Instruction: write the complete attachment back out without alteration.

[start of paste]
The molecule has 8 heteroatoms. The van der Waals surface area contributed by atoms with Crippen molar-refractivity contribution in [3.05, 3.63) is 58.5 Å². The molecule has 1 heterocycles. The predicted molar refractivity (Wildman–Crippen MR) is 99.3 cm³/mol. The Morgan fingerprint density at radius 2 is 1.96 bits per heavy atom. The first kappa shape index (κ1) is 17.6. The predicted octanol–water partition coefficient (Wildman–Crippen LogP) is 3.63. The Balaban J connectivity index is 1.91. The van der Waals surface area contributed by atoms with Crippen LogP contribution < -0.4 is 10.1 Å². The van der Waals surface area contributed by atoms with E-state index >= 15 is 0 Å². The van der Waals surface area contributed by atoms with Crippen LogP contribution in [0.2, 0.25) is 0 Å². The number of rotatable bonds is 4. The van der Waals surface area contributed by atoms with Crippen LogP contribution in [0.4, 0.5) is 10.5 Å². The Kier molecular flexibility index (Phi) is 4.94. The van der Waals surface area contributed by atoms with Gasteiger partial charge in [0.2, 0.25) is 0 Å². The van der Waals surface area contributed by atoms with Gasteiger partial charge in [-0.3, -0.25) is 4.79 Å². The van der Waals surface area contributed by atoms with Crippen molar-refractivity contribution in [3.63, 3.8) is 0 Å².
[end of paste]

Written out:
The molecule has 8 heteroatoms. The van der Waals surface area contributed by atoms with Crippen molar-refractivity contribution in [3.05, 3.63) is 58.5 Å². The molecule has 1 heterocycles. The predicted molar refractivity (Wildman–Crippen MR) is 99.3 cm³/mol. The Morgan fingerprint density at radius 2 is 1.96 bits per heavy atom. The first kappa shape index (κ1) is 17.6. The predicted octanol–water partition coefficient (Wildman–Crippen LogP) is 3.63. The Balaban J connectivity index is 1.91. The van der Waals surface area contributed by atoms with Crippen LogP contribution < -0.4 is 10.1 Å². The van der Waals surface area contributed by atoms with E-state index >= 15 is 0 Å². The van der Waals surface area contributed by atoms with Crippen LogP contribution in [0.2, 0.25) is 0 Å². The number of rotatable bonds is 4. The van der Waals surface area contributed by atoms with Crippen LogP contribution in [0.4, 0.5) is 10.5 Å². The Kier molecular flexibility index (Phi) is 4.94. The van der Waals surface area contributed by atoms with Gasteiger partial charge in [0.2, 0.25) is 0 Å². The van der Waals surface area contributed by atoms with Gasteiger partial charge in [-0.3, -0.25) is 4.79 Å². The van der Waals surface area contributed by atoms with Crippen molar-refractivity contribution in [3.63, 3.8) is 0 Å².